The effects of sumatriptan on pituitary secretion in man

Neuropharmacology. 1994 Feb;33(2):235-9. doi: 10.1016/0028-3908(94)90014-0.


Sumatriptan, a new antimigraine drug with high affinity and selectivity for certain 5-hydroxytryptamine (5-HT1D) receptor subtypes, was administered to 12 normal subjects, in order to investigate the effects of 5-HT receptor activation on anterior pituitary secretion. Sumatriptan increased plasma growth hormone (GH) levels from 2.5 +/- 0.5 mIU/l in basal conditions to 17.3 +/- 2.6 mIU/l 30 min after administration of the drug. After pre-treatment with cyproheptadine, an anti-serotoninergic drug known to inhibit GH secretion, the mean integrated sumatriptan-induced GH response decreased from 14.8 +/- 3.9 muI/l*hr to 3.7 +/- 1.7 mIU/l*hr. Sumatriptan administration did not have any effect on the secretion of the other anterior pituitary hormones. It is concluded that sumatriptan selectively increases GH secretion in man, but the exact nature of the receptors involved is not yet known.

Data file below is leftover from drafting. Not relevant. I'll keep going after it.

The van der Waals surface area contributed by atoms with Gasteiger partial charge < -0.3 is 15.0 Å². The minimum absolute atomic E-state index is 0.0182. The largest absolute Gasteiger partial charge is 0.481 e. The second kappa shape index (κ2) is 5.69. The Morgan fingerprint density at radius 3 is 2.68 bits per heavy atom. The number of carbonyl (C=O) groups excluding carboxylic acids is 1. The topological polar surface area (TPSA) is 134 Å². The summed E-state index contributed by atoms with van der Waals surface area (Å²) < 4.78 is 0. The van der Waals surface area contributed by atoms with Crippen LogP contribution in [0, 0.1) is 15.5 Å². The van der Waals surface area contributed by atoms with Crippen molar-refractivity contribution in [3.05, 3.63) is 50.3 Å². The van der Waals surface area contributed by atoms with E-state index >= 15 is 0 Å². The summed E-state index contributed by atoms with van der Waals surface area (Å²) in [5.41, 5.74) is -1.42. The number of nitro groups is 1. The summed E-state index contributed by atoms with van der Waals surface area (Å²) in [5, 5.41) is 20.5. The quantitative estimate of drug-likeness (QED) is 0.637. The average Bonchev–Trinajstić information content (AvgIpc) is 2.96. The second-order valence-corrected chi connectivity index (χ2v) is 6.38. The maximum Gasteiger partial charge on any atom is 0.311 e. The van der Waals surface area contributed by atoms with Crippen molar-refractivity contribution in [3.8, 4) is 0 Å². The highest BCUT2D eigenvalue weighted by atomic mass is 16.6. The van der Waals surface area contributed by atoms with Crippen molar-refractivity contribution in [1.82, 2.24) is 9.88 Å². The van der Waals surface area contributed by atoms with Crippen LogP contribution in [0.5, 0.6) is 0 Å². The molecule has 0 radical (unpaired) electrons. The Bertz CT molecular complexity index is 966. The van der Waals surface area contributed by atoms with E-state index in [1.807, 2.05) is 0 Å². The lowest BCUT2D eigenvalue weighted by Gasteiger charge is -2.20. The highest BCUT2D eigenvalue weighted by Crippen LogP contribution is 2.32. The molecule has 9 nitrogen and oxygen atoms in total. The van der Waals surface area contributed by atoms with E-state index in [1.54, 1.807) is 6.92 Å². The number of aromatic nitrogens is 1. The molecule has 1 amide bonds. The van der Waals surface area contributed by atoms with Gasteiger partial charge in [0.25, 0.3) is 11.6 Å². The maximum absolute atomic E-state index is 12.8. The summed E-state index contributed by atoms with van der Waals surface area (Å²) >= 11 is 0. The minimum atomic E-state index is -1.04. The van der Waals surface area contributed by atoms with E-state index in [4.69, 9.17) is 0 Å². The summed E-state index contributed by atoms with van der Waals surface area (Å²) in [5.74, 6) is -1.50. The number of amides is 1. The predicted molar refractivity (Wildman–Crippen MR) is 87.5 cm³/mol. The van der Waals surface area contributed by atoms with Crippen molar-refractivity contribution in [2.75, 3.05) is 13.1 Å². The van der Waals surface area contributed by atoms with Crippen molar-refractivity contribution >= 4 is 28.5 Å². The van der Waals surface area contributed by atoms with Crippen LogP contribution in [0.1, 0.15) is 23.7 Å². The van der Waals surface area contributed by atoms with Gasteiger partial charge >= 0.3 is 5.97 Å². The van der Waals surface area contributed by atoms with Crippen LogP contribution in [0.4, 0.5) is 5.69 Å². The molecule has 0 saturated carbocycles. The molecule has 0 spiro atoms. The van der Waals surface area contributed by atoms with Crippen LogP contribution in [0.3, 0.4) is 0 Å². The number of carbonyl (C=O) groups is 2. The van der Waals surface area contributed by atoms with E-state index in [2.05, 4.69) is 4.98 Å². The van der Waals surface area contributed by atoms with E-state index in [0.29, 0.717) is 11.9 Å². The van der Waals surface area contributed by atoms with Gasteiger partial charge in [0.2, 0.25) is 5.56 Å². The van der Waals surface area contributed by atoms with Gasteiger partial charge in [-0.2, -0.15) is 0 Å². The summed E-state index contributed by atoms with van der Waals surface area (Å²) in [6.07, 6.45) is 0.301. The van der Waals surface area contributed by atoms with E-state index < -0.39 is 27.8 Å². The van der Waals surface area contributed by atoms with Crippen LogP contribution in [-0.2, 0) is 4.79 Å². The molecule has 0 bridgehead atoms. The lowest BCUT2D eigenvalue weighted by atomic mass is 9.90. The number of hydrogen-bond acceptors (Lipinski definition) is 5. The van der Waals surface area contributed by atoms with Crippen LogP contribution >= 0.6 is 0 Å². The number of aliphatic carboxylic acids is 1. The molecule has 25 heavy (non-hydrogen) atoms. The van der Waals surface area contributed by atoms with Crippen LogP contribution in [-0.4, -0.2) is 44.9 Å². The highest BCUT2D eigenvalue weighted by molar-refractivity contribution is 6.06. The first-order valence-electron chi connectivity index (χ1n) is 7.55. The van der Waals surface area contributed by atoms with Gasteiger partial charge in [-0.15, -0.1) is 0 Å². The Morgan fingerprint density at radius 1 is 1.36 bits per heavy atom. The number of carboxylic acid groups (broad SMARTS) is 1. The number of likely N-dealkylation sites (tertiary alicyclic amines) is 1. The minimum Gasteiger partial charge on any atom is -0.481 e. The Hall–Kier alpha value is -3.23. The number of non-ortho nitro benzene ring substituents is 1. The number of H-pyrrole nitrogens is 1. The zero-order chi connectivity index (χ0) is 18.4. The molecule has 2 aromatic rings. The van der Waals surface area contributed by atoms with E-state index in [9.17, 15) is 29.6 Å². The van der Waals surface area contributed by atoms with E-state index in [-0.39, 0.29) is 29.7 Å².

MeSH terms

  • Adult
  • Female
  • Humans
  • Male
  • Pituitary Gland, Anterior / drug effects*
  • Pituitary Gland, Anterior / metabolism*
  • Pituitary Hormones, Anterior / blood
  • Sumatriptan / pharmacology*


  • Pituitary Hormones, Anterior
  • Sumatriptan